Fri. Jun 21st, 2024

After the President of South Africa, Jacob Zuma gave his farewell speech during the ANC gathering, the ruling party is in a bid to decide on who will replace the former head of the party.

On Saturday 16, December 2017, President Jacob Zuma spoke to the African National Congress (ANC), the ruling party gathering, where he expressed concerns of ill discipline amongst the party members, which would in return lead to the downfall of the party, if not tackled.

‘The President blamed ill-discipline among party cadres and factionalism for the failures of the party, but made no mention of the numerous ways in which he had brought the party into disrepute over several allegations of corruption,’ sources state.

‘Petty squabbling that takes us nowhere needs to take a back seat, our people are frustrated when we spend more time fighting among ourselves instead of solving the daily challenges they experience,’ the President said, ‘Factionalism has become the biggest threat to our movement.’

The ruling party is on a five day sitting, to decide who the party’s next leader will be. The five days began immediately after President Zuma’s last political speech as the head of the party.

As the decision is yet to be made, there are two main runners and candidates that South Africans and the ruling party are looking up to, to choose Zuma’s replacement.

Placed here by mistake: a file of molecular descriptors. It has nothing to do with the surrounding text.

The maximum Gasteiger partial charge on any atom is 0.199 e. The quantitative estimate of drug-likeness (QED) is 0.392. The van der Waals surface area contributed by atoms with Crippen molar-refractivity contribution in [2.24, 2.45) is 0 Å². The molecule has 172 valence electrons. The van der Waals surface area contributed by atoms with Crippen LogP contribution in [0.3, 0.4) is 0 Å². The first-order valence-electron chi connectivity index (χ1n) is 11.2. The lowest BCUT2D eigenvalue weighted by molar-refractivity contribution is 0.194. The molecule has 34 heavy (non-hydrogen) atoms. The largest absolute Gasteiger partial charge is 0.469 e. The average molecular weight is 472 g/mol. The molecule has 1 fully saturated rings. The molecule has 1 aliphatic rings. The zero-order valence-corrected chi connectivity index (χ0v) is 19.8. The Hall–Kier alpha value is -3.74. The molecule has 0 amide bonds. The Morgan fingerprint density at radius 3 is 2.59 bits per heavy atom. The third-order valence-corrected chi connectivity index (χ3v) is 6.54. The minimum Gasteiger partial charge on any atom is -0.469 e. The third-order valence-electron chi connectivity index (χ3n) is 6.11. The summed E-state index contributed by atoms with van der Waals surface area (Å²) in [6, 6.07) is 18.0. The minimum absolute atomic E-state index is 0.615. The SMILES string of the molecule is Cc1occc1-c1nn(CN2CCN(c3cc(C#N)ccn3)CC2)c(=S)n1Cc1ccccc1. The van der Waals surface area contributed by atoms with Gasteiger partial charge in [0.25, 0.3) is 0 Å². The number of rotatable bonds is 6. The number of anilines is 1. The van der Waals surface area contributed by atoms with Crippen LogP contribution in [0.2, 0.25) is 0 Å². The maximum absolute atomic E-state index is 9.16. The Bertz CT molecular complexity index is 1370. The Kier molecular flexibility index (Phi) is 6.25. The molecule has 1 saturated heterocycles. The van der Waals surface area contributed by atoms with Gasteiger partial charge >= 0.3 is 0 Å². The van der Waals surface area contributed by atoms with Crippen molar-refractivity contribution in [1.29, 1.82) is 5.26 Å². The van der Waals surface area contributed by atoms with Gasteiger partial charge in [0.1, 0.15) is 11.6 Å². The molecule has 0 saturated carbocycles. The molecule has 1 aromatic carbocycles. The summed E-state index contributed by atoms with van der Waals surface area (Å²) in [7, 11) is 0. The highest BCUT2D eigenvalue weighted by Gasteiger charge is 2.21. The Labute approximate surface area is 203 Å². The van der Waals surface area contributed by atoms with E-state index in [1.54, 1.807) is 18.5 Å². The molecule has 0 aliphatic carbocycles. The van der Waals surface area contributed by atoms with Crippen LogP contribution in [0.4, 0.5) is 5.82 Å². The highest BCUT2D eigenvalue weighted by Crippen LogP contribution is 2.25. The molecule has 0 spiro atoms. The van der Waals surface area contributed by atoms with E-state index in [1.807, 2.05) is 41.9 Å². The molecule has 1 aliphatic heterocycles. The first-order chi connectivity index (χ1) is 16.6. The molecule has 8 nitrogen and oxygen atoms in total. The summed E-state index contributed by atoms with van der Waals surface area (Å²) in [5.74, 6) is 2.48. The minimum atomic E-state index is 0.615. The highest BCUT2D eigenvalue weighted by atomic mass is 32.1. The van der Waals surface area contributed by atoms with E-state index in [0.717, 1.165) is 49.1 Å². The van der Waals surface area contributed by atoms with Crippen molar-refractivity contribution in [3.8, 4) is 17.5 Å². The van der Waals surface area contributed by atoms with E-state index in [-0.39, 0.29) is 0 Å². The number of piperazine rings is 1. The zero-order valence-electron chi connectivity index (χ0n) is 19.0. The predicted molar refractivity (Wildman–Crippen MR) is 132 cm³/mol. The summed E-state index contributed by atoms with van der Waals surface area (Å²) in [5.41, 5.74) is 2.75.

Cyril Ramaphosa, Zuma’s deputy president and Nkosazana Dlamini-Zuma, an ex-cabinet minister and Zuma’s ex-wife, are the two main competitors from which the party is expected to choose.

Observers have stated that the current situation in the ANC ruling party might have the party members split in to two groups, each group in support of one of the candidate members.

However, without saying it so explicitly, Zuma made it evident that he is in favor of Dlamini-Zuma, his ex-wife, who according to the sources could protect him from prosecution over corruption charges.

Cyril Ramaphosa on the other side, is seen as a one that can help revive the country’s economy back on truck, as he continuously pledges.

South Africans are however happy about Zuma’s decision to step down, as they think he has been a head for a long time and it is time he left.












Correspondent: Shamilah Naumuddu


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